DUE A BIG ONE: Virat Kohli bats in the nets in Ahmedabad. (BCCI Twitter Photo)
doesn’t see the
loss – the forgettable 36 all out – as a scar that’ll show on
forever. Instead, he sees that game more as an experience that’ll remain with the team for a long time to come, reminding them every now and then about the uncertainties of
Gearing up for their third
Test, and the first one after the loss in Adelaide, India have shelved that memory into a far corner. On Wednesday afternoon, it’ll be a fresh start against a team that was once left equally bruised in this format three years ago.
“If you ask England the same question, that ‘do you think you could be bowled out for 50 (58) again’, their answer will be no. Because you understand that on a particular day, things are meant to happen a certain way and whatever you try and do, nothing may go right. That’s exactly what happened to us in Adelaide,” he said. Barring those 45 minutes of absolute madness, the Indian team is convinced they dominated the Adelaide Test and it’s that confidence they’re waiting to carry over at Motera this week.
“These are experiences. Not a mental scar. Not a hindrance. Something you learn from and move ahead,” he stressed.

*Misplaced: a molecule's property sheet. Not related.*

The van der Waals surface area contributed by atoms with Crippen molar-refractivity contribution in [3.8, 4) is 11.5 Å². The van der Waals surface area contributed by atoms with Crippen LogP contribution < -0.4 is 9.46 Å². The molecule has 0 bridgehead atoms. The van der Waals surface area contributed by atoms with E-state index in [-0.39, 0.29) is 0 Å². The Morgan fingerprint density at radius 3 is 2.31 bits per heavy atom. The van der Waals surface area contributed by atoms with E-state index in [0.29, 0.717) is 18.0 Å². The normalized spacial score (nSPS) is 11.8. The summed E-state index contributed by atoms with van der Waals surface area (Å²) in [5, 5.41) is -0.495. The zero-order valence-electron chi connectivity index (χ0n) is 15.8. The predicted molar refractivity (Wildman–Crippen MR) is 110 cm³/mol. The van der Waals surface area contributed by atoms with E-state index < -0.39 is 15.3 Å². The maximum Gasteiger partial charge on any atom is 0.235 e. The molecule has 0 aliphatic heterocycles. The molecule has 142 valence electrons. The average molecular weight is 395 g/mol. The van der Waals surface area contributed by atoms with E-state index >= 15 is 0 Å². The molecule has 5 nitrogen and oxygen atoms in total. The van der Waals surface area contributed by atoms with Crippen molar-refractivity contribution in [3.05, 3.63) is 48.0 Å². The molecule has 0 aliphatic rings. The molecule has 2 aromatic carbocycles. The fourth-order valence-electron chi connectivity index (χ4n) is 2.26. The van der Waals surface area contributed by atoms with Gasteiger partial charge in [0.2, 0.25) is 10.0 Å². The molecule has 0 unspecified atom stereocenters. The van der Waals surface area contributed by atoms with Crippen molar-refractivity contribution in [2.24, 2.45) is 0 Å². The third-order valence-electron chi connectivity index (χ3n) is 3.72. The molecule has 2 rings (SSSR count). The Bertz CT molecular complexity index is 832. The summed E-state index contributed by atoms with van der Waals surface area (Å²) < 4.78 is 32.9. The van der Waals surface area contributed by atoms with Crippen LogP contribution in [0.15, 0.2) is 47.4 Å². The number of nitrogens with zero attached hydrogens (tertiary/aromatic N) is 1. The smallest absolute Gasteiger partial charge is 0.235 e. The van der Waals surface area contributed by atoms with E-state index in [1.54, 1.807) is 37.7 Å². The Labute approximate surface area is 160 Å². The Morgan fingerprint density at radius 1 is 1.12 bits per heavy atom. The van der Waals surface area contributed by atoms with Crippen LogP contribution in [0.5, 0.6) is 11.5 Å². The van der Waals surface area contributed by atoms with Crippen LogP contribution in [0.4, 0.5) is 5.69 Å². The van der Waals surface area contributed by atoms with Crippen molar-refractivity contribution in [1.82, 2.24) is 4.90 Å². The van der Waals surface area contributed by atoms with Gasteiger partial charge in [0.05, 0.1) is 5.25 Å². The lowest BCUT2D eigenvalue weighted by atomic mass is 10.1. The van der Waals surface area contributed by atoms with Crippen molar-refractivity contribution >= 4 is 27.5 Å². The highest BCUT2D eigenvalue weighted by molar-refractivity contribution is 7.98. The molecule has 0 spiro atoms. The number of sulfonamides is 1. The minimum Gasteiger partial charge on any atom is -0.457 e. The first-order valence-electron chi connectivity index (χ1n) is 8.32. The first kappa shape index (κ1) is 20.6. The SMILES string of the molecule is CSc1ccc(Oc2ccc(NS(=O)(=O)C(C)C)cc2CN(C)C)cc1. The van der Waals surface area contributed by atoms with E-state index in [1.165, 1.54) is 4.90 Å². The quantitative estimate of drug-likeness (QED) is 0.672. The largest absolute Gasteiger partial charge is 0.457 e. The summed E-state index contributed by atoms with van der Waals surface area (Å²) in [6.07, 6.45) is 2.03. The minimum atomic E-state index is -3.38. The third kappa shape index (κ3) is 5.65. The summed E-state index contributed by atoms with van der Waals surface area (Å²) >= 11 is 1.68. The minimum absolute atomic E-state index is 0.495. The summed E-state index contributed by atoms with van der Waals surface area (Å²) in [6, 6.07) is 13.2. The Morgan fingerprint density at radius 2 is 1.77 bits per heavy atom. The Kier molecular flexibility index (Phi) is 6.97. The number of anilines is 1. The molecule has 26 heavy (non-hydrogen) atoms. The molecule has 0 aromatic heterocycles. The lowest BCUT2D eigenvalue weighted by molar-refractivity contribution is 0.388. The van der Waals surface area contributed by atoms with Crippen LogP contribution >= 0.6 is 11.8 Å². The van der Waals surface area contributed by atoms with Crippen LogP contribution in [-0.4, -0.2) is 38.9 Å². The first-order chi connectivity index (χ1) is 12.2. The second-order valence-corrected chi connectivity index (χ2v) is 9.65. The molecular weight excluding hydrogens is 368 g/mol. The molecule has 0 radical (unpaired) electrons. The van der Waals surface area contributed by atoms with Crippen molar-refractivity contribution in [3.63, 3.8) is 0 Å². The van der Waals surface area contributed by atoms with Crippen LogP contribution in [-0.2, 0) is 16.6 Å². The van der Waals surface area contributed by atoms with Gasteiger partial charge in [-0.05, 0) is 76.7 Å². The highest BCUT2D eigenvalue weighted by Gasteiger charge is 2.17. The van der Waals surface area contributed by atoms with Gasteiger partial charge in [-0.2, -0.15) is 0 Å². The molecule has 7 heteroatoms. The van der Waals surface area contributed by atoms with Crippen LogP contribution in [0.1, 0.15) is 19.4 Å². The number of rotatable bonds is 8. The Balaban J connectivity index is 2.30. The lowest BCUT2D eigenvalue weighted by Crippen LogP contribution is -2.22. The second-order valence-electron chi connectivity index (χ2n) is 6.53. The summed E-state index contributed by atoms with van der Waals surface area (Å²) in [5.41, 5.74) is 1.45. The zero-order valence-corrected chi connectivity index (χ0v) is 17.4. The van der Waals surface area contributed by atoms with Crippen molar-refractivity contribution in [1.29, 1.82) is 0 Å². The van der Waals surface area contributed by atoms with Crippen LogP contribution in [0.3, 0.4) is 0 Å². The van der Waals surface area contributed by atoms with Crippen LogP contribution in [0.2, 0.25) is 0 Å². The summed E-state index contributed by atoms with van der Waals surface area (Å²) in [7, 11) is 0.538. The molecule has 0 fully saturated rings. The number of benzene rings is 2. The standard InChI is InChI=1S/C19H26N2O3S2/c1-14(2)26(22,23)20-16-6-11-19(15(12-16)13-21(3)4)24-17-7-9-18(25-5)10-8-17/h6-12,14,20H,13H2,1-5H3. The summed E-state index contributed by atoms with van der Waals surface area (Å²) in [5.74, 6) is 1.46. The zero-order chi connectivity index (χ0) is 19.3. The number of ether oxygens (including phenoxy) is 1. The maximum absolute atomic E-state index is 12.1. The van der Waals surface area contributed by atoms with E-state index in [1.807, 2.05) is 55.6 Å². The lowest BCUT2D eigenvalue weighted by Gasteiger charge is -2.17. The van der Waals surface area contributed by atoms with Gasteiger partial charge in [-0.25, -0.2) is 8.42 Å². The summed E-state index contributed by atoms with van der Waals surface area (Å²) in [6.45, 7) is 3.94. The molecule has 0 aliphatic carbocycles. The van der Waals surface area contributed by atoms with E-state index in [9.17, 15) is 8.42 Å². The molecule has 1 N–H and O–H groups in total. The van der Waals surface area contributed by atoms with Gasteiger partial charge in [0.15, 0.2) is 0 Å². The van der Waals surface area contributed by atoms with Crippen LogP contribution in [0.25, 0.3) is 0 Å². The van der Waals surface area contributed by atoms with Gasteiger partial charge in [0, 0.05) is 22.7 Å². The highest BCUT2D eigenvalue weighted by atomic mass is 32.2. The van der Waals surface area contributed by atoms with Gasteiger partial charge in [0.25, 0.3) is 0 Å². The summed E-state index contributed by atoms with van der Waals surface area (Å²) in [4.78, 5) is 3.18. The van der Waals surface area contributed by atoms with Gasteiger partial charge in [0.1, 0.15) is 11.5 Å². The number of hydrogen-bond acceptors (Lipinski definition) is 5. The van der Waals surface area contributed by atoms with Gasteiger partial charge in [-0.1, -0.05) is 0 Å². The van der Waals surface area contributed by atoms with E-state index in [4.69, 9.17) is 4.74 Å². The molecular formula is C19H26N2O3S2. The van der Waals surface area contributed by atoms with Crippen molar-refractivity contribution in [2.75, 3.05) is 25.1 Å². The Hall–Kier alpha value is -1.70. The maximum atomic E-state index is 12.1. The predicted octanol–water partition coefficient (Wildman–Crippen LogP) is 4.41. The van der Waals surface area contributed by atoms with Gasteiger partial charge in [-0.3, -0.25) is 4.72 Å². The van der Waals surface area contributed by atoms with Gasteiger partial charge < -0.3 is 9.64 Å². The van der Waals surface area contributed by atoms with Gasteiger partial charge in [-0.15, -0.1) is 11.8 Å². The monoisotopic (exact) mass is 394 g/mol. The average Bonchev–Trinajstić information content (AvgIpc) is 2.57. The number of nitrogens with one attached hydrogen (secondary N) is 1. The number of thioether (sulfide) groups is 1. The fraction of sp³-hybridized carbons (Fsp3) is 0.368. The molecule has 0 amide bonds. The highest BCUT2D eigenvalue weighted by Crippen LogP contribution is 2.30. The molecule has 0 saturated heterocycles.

India cannot afford to lose this Test if they want to make it to the World Test Championship final later this year. But that’s not how
sees it. He says India doesn’t just have to win this Test for the sake of making it to the final. They’ve got to win because that’s the thing to do.
“You don’t really play for those kind of reasons, like qualification criteria, etc. That’s a conversation for later. In the present moment, we’re preparing for this game, waiting for the grind over the next five days, looking to win a Test match for India and then move on to the next one,” says the skipper.
Pink ball swings a lot more
On the eve of the Test, Kohli spoke about the pink ball’s tendency to swing a lot more than the red one. It’s an experience that’s stayed with Team India since the match against Bangladesh at
“It is much more challenging to play the new pink ball regardless of the pitch you are playing on. Especially in the evening, say, as a batting team you are starting your innings in the evening under lights, then that one-and-a-half hour period is very challenging. Yes, spin will come in for sure, but I don’t think the new ball and the fast bowlers can be ignored. The pink ball does bring them into the game till the ball is nice and shiny. That is something we are very well aware of, and we are preparing accordingly,” Kohli said, giving an indication that India might pack in an extra seamer for the game.
The first session, in the skipper’s opinion, is the easiest to bat on. “When the sun is out and the ball doesn’t do much. But when it starts to get dark, especially during twilight, it gets very tricky. The light changes. It is difficult to sight the ball. Then again, under lights, it is like playing the first session in the morning of a normal Test match. The ball tends to swing a lot,” he analysed.
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